Riley played college football at the University of Alabama under legendary head coach Paul "Bear" Bryant and was a player when the Crimson Tide won the 1973 national championship.

    He considers the college town of Corvallis, Oregon his hometown.

    After starting the 2006 season 2-3, the Beavers went 9-4 on the regular season, including an upset of #3 USC in Corvallis. The Beavers completed their impressive season with a win over Missouri in the Brut Sun Bowl in El Paso, Texas, ending their season with a 10-4 record.

    Riley has a perfect 3-0 NCAA football bowl record as a head coach having gone to and won bowl games three of the last four years (2003 Las Vegas Bowl, 2004 Insight Bowl, 2006 Sun Bowl). Overall, he's 6-0 in bowl games as a head coach and assistant coach combined.
     
  16. Concudan

    Concudan Caffeinated Commando

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    Marty Schottenheimer
    2002-2006

    47-33, .588

    San Diego Chargers head coach Marty Schottenheimer was axed Monday night, less than a month after he agreed to stay.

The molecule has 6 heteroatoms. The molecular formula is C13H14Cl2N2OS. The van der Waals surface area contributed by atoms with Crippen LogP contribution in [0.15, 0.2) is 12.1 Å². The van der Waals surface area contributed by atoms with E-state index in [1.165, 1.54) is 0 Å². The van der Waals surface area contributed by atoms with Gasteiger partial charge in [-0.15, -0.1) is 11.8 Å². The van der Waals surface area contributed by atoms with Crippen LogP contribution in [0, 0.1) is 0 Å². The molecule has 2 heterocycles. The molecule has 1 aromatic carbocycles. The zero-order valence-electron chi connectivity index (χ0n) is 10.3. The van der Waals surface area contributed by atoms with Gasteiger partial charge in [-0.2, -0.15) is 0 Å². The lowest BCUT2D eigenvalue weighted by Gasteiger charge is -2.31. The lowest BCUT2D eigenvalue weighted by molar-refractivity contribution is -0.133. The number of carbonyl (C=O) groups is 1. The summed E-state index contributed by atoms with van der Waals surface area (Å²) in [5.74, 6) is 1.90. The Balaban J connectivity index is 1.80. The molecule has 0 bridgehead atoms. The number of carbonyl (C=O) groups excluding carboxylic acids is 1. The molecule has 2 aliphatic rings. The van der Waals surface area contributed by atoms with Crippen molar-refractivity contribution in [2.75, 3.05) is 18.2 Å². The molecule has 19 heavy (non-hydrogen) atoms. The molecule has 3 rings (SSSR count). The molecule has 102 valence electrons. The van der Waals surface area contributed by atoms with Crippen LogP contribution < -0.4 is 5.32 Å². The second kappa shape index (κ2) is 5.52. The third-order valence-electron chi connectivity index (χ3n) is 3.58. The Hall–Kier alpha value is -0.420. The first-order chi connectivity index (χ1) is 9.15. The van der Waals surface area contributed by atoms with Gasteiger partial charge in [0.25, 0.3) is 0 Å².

Schottenheimer, 63, led the Chargers to a 14-2 record last season — the best in the NFL — but he was fired over what Chargers president Dean Spanos felt was a "dysfunctional" relationship between the head coach and general manager A.J. Smith.

    "In the plainest possible language, we have a dysfunctional situation here," Spanos said in a statement released late Monday.

    "Today, I am resolving that situation once and for all."

    Asked about his untenable relationship with Smith, Schottenheimer said: "There is, and has been, no relationship. In the last couple of years, there has been very little, if any, dialogue."